MONTREAL – How does a harbor pool built in the waters of the Old Port strike you?
Like it or not, that’s the idea being pitched by city opposition leader Richard Bergeron. The councillor wants a swimming area bordered by piers and docks to be built and opened in the harbor by next summer.
Bergeron is basing his model on harbor pools that already exist in Copenhagen.
He says the time has come for politicians to open the St. Lawrence river to swimming in the old port.
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But as Global News walked around the harbor, there were plenty of visible signs of water pollution. A slick oily film covers part of the water surface in some areas. And garbage floats in other areas of the port.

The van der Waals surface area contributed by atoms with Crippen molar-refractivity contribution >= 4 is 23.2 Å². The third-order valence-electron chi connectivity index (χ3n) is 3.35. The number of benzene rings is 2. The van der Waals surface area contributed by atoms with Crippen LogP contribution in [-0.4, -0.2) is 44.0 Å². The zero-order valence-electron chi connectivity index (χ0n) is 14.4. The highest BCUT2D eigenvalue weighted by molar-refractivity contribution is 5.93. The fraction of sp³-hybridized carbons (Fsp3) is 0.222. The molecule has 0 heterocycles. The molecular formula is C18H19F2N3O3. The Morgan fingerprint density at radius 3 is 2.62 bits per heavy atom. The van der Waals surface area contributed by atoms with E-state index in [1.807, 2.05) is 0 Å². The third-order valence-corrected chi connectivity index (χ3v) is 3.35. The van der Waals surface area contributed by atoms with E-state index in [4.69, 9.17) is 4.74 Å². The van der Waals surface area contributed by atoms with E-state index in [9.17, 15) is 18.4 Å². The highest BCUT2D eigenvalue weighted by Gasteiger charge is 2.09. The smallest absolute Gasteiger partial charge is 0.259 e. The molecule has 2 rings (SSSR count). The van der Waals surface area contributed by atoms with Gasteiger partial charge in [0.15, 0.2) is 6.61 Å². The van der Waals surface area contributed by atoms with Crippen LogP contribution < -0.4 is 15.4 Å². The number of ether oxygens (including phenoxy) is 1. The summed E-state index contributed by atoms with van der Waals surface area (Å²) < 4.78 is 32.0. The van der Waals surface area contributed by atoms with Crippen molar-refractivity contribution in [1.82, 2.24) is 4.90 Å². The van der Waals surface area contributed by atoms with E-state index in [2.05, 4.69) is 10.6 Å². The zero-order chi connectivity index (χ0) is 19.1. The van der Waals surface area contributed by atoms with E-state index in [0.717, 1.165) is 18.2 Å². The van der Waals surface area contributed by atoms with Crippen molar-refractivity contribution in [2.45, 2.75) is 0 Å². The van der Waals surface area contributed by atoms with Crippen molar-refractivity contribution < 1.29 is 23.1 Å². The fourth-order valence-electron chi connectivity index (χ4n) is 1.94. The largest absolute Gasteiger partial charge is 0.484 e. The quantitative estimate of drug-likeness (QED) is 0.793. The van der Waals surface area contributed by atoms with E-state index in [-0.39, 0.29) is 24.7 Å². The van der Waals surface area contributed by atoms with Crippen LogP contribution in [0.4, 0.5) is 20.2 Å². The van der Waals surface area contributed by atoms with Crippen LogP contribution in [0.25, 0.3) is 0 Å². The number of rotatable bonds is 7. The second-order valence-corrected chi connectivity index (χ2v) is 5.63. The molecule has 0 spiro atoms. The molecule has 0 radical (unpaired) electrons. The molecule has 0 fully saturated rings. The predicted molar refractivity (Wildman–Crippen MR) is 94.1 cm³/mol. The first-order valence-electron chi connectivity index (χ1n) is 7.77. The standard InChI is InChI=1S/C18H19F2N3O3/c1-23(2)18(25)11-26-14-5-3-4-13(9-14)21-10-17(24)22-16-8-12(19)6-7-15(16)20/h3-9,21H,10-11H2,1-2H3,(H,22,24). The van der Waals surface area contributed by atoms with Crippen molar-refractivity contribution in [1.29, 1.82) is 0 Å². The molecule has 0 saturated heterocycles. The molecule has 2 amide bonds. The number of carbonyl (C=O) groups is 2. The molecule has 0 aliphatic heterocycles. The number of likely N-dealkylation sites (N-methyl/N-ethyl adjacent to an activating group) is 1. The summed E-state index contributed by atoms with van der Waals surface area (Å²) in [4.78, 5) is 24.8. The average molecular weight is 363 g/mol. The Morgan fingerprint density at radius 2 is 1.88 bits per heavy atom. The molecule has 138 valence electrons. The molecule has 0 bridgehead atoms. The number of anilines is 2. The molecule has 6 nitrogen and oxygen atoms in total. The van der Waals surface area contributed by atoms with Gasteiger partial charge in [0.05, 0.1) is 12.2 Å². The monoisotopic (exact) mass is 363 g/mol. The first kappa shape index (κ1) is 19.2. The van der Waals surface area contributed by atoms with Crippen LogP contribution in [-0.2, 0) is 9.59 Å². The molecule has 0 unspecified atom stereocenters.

Bergeron downplays these signs, arguing recent tests show the level of bacteria in the water is low enough for swimming. But others disagree.
Daniel Green of SVP, an environmental organization that does extensive water quality testing, argues Montreal’s standard for measuring pollution levels is antiquated.
He says results of tests need to be known within hours and not days as is often the case.
“Politicians love to open beaches but hate to close them,” he said Thursday afternoon.
Green argues discharge from ships and storm drain overflows can quickly rise pollution levels in the port.
Many Montrealers like the idea of opening up the harbor for swimming but some say more clean up is required.